Saturday

21st Oct 2017

EU rules should focus on debt not deficit targets, says IMF official

  • "Plenty of room for improvement," to eurozone rules, Olli Rehn conceded at the Brussels Economic Forum

The EU’s rules on cutting national budget deficits discourage public investment and "imply procyclicality," prolonging the effects of a recession, a senior IMF official has said.

Speaking on Tuesday (10 June) at the Brussels Economic Forum, Reza Moghadam said that reducing national debt piles should be the focus of the EU’s governance regime, adding that the rules featured “too many operational targets” and a “labyrinth of rules that is difficult to communicate.”

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“Debt dynamics i.e., the evolution of the debt-GDP ratio, should be the single fiscal anchor, and a measure of the structural balance the single operational target,” said Moghadam, who heads the Fund’s European department.

“The rules are still overlapping, over specified and detract focus from the overall aim of debt sustainability,” he said.

The bloc’s stability pact drafted in the early 1990s, and reinforced by the EU’s new governance regime, requires governments to keep to a maximum deficit of 3 percent and a debt to GDP ratio of 60 percent.

However, six years after the start of the financial crisis, the average debt burden has swelled to just under 90 percent of economic output, although years of prolonged budget austerity have succeeded in reducing the average deficit exactly to the 3 percent limit.

But critics of the rules say they were drawn up when countries were anticipating prolonged economic growth at rates of between 3 and 5 percent, a far cry from the EU’s expectations post-financial crisis.

Others argue that the regime is inflexible and forces governments to slash public spending when it is most needed at the height of a recession.

“Fiscal frameworks actively discourage investment....and imply pro-cyclicality and tightening at the most difficult times,” commented Morghadam, who noted that “they had to be de facto suspended during the crisis.”

Procyclical policies are seen as those which accentuate economic or financial conditions, as opposed to counter-cyclical measures which can stimulate economic output through infrastructure spending during a recession.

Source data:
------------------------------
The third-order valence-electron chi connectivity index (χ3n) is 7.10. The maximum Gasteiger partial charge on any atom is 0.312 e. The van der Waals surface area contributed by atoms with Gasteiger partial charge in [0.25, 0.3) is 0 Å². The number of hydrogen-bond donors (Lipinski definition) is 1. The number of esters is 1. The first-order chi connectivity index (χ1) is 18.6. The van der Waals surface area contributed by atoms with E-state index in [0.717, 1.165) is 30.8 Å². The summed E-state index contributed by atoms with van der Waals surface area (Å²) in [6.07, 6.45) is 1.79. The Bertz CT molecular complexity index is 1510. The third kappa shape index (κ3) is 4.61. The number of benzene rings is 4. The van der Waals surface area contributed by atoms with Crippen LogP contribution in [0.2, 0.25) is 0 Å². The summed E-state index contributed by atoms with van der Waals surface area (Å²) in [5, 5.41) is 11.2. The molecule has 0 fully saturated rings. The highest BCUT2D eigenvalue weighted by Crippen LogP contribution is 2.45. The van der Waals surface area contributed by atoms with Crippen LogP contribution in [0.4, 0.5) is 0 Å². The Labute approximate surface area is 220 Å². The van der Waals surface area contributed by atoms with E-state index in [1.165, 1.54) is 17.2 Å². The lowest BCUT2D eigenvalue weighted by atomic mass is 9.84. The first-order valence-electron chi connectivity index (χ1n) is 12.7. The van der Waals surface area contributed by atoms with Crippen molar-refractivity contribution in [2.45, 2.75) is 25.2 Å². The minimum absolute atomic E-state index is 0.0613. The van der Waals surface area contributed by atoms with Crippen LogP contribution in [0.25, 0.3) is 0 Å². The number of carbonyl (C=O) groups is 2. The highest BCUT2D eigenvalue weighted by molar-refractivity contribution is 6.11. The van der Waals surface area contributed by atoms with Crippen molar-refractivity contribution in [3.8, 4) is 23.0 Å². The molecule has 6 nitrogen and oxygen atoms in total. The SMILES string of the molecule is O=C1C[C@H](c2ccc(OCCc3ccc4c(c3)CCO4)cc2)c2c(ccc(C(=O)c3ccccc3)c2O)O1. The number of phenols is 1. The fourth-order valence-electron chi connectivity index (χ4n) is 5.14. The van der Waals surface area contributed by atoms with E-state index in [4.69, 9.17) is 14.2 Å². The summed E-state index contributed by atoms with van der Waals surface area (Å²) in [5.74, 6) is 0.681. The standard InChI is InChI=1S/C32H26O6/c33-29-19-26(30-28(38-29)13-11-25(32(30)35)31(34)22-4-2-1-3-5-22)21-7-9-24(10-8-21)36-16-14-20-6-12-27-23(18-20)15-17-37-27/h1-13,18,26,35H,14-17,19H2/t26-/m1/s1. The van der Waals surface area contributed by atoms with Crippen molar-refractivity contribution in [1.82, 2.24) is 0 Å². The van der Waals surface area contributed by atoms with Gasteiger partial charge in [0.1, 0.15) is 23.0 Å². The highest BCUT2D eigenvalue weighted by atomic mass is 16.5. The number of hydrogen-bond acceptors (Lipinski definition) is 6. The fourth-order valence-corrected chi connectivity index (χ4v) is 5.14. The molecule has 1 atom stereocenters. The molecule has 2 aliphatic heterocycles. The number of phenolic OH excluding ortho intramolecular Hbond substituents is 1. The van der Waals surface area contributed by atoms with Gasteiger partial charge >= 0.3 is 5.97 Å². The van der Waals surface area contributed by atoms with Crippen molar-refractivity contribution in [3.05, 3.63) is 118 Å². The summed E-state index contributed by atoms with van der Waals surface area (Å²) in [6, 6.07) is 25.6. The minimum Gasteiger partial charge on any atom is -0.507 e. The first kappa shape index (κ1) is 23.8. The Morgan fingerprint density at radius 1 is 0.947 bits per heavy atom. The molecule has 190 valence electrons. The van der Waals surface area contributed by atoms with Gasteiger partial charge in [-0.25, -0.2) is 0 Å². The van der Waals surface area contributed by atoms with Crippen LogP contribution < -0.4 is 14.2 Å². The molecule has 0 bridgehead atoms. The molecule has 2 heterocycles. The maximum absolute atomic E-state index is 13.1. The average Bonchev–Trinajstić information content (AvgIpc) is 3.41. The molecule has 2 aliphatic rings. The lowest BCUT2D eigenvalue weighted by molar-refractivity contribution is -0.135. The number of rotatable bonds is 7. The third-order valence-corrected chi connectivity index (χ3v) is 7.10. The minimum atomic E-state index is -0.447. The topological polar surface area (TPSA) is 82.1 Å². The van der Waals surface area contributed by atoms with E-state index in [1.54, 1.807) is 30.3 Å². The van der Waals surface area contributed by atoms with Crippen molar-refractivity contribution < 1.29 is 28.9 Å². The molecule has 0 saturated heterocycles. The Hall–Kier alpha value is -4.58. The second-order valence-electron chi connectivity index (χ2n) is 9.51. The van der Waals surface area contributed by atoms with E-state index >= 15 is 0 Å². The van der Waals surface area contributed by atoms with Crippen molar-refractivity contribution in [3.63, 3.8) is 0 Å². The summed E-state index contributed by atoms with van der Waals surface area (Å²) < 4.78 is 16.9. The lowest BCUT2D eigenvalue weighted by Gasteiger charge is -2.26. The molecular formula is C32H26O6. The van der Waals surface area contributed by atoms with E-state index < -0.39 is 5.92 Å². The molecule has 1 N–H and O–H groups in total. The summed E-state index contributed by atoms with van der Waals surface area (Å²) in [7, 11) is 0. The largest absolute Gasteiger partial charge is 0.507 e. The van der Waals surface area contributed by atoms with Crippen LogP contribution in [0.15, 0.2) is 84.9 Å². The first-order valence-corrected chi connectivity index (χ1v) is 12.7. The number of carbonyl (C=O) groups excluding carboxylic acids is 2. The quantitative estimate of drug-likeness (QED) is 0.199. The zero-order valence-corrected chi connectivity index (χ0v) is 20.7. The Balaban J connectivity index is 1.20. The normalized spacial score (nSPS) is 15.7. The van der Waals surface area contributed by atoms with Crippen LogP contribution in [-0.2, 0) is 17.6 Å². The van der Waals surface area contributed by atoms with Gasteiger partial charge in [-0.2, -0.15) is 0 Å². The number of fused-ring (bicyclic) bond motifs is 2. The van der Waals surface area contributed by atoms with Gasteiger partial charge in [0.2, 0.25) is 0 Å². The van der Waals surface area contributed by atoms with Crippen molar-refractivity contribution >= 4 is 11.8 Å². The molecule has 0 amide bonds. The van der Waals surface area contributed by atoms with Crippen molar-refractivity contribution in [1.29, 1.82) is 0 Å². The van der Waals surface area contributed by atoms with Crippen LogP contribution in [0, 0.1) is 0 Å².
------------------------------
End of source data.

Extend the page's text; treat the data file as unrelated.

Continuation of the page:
Italian prime minister Matteo Renzi has indicated that he will use his country's six-month EU presidency, which starts in July, to push for the budget rules to be temporarily loosened for governments who invest in growth-fostering reforms such as infrastructure projects or research and innovation.

Italy remains within the 3 percent deficit limit, but a stagnant economy has pushed its overall debt level to 133 percent of GDP, second in size only to Greece in the EU.

However, the idea of having an investment 'golden rule' in the regime was left out of the EU’s revised economic governance regime.

For his part, Morghadam said that a mechanism to exclude public investment from deficit calculations “would not be desirable and encourage creative accounting”.

Instead he called for the EU to have a greater role in funding public infrastructure projects through public/private partnerships.

In response, economic affairs commissioner Olli Rehn, a chief architect of the new regime, conceded that there was “plenty of room to simplify the rules,” but added a caveat.

“If you simplify the rules excessively it is difficult to avoid making them pro-cyclical,” he said.

Analysis

France falls victim to EU's economic powers

Being singled out for censure by the European Commission is nothing new for the government of Francois Hollande. But the timing of the latest veiled threat from Brussels could hardly be worse.

Eurozone needs 'limited fiscal solidarity'

The eurozone should consider introducing treasury bills, a special budget and a finance ministry, says a new ideas paper ahead of next week's summit.

New accounting rules save EU deficit

Budget deficits in the EU were within the limits set out in the bloc's stability pact in 2013 thanks to changes to accounting rules.

Turkey funding cuts signal EU mood shift

EU leaders at their summit spent some three hours deliberating on relations with Turkey before asking the EU commission to come up with a plan on cutting and reorienting some €4.5 billion in pre-accession aid.

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